Director: Tom Hooper
Screenwriters: Lee Hall, Tom Hooper
Starring: Francesca Haywood, Taylor Swift, Idris Elba, Laurie Davidson, Rebel Wilson, Judi Dench, Jennifer Hudson, Ian McKellen, James Corden, Jason Derulo, Ray Winstone
Yikes. My reaction to the initial ten minutes of Cats was visceral…
The film opens with a rich view of the streets of London as a kitten, Victoria (Hayward), is left for dead by her owners. I felt a little ill in my stomach. Not because as an ardent fan of real-life cats I was distressed for Victoria’s fate, but because the slinking, nightmarish CGI-cat people were far worse than I could have ever imagined.
While the set of London’s West End is rather beautiful (even in it’s odd proportions) the strange fur bodies combined with human-like hands and feet, are uncomfortable to say the least. But, having seen the musical “Cats” at the grand age of 9, I told myself to, in the words of Taylor Swift, “shake it off”. This is what the cats looked like on stage, silly. Move on.
Based on T.S. Eliot’s 1939 book of children’s poetry, Andrew Lloyd Webber’s stage musical was a surprise hit. First premiering on the West End in 1981, it was viewed as weird and fun with an almost universally acknowledged plotless narrative. Even though the show often left critics divided, it earned praise for an original and unorthodox concept as well as its visual choreography. It was also a commercial hit and remains the fourth-longest running show on Broadway.
The stage show’s frail plot line remains the same in Hooper’s adaptation; a tribe of cats who call themselves the “Jellicle Cats” introduce themselves through song and dance. At the Jellicle Ball that evening, the cat patriarch Old Deuteronomy (Dench) is to choose which of the cats is to travel to the Heaviside Layer to be reborn.
While the set of the original show remains the same throughout (a junkyard of oversized items), one of the film’s small delights is that they move through different, richly styled locations (a milk-bar, a neon-lit street, a London townhouse) before ending up in the Egyptian Theatre for the ball. The cats are widely out of proportion with their locations, which is distracting, but partially made up for through the bold and vivid colour palette of their surroundings.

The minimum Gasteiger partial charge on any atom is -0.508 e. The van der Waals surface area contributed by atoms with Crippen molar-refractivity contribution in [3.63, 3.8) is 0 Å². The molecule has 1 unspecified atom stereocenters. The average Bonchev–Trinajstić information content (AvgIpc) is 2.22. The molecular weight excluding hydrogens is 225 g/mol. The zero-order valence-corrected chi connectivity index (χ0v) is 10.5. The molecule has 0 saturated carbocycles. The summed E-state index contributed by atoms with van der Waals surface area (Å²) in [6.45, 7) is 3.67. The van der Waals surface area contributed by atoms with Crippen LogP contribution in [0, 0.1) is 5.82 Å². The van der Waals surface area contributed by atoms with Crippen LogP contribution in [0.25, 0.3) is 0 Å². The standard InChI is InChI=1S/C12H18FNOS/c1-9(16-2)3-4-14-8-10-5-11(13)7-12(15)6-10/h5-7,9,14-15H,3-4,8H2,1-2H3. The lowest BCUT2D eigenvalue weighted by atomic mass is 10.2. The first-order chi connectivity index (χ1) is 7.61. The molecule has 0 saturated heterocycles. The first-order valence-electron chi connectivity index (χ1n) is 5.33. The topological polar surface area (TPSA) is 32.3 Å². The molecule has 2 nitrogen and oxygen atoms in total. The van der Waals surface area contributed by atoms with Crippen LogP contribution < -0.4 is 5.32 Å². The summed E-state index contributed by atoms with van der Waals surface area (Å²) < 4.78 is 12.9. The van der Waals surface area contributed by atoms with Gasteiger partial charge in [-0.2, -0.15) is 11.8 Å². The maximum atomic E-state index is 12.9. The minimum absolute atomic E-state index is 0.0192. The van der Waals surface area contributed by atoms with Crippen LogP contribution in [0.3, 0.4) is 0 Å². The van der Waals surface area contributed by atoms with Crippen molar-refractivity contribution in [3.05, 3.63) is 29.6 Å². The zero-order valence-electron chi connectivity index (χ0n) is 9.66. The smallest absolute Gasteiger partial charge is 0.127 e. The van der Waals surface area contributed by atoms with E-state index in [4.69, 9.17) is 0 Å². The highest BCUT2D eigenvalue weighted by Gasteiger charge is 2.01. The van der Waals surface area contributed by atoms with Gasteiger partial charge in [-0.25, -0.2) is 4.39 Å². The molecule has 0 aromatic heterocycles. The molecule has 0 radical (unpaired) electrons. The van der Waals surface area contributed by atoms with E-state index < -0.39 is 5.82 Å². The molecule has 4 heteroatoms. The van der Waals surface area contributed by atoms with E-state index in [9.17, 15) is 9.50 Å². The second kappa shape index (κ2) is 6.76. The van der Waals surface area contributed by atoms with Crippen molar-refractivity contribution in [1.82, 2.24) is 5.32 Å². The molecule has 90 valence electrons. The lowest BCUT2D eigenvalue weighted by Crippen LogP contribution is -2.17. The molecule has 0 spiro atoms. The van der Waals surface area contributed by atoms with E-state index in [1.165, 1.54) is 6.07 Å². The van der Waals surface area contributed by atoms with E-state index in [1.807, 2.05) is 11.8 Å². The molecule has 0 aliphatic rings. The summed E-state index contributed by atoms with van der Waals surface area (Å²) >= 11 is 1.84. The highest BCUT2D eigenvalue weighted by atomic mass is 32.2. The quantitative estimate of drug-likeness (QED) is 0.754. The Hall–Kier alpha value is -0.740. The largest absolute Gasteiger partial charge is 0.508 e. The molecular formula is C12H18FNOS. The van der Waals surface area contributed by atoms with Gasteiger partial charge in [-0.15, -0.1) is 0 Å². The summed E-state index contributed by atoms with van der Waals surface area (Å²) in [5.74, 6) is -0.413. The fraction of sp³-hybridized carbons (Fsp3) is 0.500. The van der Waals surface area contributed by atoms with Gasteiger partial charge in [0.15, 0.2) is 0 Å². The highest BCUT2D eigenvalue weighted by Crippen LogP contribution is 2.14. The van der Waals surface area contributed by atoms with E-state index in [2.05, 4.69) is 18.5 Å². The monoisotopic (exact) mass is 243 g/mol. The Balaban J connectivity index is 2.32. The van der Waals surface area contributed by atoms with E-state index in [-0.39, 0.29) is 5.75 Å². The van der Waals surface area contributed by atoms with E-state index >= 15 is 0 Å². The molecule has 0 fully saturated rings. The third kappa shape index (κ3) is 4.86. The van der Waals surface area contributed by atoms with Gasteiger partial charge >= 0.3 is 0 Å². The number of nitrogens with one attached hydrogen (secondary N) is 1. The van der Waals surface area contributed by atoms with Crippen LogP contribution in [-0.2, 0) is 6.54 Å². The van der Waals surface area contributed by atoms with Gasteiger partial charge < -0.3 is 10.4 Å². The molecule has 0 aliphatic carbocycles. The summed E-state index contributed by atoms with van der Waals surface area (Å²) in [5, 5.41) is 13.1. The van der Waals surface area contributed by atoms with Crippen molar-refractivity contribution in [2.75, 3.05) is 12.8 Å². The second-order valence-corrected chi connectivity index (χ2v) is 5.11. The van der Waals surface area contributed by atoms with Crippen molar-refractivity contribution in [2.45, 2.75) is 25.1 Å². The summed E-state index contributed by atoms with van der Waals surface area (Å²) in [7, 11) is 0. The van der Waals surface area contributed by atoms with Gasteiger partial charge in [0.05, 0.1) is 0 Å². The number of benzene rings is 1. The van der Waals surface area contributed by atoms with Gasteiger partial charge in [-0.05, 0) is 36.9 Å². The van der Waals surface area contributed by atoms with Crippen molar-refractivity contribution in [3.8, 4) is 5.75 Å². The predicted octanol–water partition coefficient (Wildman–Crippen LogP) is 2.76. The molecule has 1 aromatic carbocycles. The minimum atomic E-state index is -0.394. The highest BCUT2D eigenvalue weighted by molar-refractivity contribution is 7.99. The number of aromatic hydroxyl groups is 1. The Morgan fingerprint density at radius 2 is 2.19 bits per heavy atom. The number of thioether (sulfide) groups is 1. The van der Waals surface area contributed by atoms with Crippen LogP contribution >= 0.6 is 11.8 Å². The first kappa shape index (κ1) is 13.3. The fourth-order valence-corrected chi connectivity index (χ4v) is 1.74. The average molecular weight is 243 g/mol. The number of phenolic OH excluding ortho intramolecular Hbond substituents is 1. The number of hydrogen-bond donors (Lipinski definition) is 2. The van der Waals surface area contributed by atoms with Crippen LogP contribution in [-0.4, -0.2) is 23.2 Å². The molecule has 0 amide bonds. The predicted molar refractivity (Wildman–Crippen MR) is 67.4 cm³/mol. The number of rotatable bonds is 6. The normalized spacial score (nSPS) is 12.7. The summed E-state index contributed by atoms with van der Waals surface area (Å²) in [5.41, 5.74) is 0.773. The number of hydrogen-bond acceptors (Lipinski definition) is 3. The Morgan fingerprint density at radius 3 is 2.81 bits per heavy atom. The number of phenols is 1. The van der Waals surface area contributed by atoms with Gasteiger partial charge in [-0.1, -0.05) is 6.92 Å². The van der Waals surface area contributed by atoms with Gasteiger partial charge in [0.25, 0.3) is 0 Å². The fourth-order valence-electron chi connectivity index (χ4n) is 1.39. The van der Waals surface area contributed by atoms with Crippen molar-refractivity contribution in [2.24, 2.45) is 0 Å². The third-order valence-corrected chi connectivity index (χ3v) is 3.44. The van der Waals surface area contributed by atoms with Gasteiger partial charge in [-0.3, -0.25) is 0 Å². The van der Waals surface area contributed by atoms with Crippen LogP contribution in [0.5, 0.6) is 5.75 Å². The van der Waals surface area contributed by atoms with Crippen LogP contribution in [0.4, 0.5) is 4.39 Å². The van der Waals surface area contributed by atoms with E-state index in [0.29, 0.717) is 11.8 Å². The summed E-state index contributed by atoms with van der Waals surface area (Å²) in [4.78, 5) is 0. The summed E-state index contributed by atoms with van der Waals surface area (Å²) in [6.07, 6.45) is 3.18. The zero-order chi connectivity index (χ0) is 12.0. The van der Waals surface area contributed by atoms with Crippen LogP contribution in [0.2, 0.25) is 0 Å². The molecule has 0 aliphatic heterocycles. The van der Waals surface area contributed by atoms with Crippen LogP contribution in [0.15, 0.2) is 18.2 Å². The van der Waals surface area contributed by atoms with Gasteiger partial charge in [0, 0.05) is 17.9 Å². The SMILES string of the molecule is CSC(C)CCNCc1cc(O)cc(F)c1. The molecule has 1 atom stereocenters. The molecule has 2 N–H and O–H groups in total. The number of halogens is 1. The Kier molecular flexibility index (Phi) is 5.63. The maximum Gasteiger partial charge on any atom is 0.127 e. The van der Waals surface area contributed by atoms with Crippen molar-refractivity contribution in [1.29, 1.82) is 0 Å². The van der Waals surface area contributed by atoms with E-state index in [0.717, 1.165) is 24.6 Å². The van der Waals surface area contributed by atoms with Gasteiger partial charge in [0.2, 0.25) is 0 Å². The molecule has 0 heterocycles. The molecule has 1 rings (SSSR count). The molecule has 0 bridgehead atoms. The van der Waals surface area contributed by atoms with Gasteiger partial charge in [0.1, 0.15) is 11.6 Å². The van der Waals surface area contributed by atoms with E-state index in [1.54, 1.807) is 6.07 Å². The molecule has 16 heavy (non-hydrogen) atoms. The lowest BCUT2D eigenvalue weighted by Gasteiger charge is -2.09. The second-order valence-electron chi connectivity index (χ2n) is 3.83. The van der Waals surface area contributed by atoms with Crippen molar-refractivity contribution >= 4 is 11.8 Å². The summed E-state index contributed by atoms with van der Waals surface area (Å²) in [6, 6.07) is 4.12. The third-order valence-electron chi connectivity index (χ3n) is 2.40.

Other redeeming qualities include both Sir Ian McKellen and Dame Judy Dench’s endearing performances as Gus the Theatre Cat and Old Deuteronomy respectively. McKellen especially throws himself into the role, with a softness and fragility, although I could not help but to wonder how he (a Sir!) had ended up here. Taylor Swift’s brief appearance as Bombalurina is also a highlight, with her belting out the catchy tune “Macavity” in high heels and genuinely seeming thrilled to be involved. Jason Derulo is also surprisingly delightful as scene-stealer Rum Tum Tugger.
Otherwise, the film is nothing sort of a nightmarish ride that couldn’t have ended sooner.
The adaption of this musical was never going to be easy, but the audacious, bawdy style of 2019’s Cats is almost too much to take. The creative choices seem mind-boggling. Some of the cats are wearing shoes, some have human feet. At one point during Jennyanydot’s (Rebel Wilson’s) song, the cats eat cockroaches. Old Deuteronomy wears at fur coat, of seemingly her own fur. Nothing makes sense inside this unearthly universe I will happily never visit again.
The CGI is unfinished, with the cats appearing ungrounded and slightly levitating in many of the large outdoor dance scenes. Dame Judy Dench’s human hands are highly visible in the film’s final scenes. The much-publicized “digital fur-technology” is… disturbing.
The pace is frequently too slow and the cats lack depth, backstory and any character development. Newcomer Francesca Hayward, who plays the lead Victoria, seems resigned to making one facial expression for the majority of the film. The attempt at humour falls flat. Yet, if we can learn anything from Cats, it’s that we should take pleasure in art forms separately. Film and stage have different goals, and do not need to be integrated. If studios can take anything away from this cat-tastophic film, it is that there should be, and is, space for both mediums to be enjoyed.
Written by Pagan Carruthers
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